My colleague Andrew Busby recently attended a retail event that included some quite controversial topics of conversation around customer service. We all shop so it is quite interesting to see how retailers’ views are changing in the wake of omni-channel pressure.
“Trade abuse for availability”
I enjoyed a great evening earlier this week talking retail with some of the biggest and most well known names on the High Street. It was a lively and sometimes slightly controversial debate sprinkled with some hilarious exchanges as befits such an occasion. But one assertion gradually emerged from the discussions: customer service – have retailers gone too far in their offer for the convenience of the consumer?
The general acceptance around the table was that we are currently in an arms race with every brand on the High Street trying to steal a march on their rivals by differentiation through world class convenient customer service.
Price, product & availability have now got to be taken as assumed. However, customer experience, service delivery, online experience, in-store experience – all are at the forefront of retailers’ minds as they try to understand how to generate increased footfall, better conversion rates and therefore sales.
The consumer these days is so fickle, so savvy, so mobile and light of foot that traditional loyalty is a thing of the past. Whereas once before brand loyalty, especially to supermarkets, was a strong deciding factor in buying behaviour, today that doesn’t exist to nearly the same degree. What matters most is the experience. But this doesn’t have to be the same for every touch point. It varies according to the buying need whether it be luxury, essential or just browsing. Someone on a short lunch break wanting to grab a sandwich for lunch is typically going to be in a hurry and not interested in a personalised engagement at the checkout. They might be far happier to use the SSC and be out of the store as quickly as possible. On another occasion and perhaps for particular demographics, their trip to the supermarket is as much a social interaction as a necessity to buy the groceries, in which case an entirely different experience needs to be delivered.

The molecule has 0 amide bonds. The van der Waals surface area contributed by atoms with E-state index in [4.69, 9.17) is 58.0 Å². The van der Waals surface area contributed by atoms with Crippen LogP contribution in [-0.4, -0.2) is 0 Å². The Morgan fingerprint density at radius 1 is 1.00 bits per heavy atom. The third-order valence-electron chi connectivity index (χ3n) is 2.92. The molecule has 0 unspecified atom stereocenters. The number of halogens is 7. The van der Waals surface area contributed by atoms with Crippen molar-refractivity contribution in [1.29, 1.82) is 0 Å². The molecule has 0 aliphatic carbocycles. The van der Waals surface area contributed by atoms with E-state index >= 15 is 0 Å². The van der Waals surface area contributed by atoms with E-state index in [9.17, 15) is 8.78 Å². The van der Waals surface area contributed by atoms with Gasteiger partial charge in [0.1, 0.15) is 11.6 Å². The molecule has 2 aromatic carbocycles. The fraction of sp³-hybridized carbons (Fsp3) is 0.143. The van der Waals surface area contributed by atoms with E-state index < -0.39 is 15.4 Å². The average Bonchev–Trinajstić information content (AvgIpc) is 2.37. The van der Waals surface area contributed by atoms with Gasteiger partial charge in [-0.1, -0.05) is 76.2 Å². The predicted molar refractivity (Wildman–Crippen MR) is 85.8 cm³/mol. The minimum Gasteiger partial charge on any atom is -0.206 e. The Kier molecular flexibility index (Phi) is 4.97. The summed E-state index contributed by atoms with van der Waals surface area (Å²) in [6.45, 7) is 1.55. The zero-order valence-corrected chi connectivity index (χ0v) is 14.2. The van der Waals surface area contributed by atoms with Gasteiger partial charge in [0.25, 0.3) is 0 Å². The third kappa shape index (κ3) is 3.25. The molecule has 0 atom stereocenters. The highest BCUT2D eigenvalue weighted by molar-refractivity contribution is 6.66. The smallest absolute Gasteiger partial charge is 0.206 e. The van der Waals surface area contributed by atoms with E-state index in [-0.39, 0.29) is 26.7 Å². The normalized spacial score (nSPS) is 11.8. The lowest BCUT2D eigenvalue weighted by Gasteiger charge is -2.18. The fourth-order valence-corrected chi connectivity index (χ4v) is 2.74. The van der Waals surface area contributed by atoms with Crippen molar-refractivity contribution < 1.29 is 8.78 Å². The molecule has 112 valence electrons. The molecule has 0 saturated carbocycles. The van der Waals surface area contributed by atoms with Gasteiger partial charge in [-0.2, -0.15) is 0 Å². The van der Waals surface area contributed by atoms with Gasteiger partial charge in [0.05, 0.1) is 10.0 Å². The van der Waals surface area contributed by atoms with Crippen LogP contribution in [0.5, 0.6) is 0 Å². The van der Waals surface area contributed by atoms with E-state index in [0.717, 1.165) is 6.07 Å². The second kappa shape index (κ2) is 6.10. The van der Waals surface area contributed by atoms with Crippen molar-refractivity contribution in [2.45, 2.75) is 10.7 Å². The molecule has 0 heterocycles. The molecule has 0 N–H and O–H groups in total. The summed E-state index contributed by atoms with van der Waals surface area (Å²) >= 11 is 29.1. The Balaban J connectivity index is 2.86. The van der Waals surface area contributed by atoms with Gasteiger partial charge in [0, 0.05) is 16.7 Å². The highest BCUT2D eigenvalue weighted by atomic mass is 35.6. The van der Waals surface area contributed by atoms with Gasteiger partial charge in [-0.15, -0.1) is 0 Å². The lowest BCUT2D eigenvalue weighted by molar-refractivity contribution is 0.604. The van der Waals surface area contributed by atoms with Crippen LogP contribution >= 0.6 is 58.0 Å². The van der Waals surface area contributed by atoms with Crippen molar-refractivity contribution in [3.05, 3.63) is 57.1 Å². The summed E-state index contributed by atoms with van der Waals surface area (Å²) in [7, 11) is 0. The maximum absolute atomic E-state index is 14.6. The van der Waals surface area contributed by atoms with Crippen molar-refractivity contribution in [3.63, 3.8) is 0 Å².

But one thing shone through in all the debate: pretty much all the retailers are grappling with the same challenge. Different approaches to try to crack it but all in a similar place and all wondering whether, in trying to deliver a better offering to the customer, the arms race is in danger of causing irreparable damage? Perhaps the most interesting aspect of this is click and collect and the impact this has on virtually all aspects of the retail operation: supply chain, stock availability, replenishment, store operations, returns, fulfilment – the list goes on. And in striving to offer better and better offerings to their customers will we see even more casualties on the High Street? After all, all this customer service and convenience comes at a cost which isn’t necessarily passed onto the consumer. Think grocery home delivery; anyone making any money from that operation: No, didn’t think so.
Perhaps the time is rapidly approaching when, as the supermarkets said in the wake of the meat scandal, if you want cheap food don’t be surprised if it sometimes goes wrong (or words to that effect) so, the same maybe about to happen with online. If you want a ‘premium’ service sure, but you’re going to have to pay for it.
Or put it another way, which incidentally brought the house down the other evening: trade a little abuse for availability! We can’t have it both ways. Or can we?
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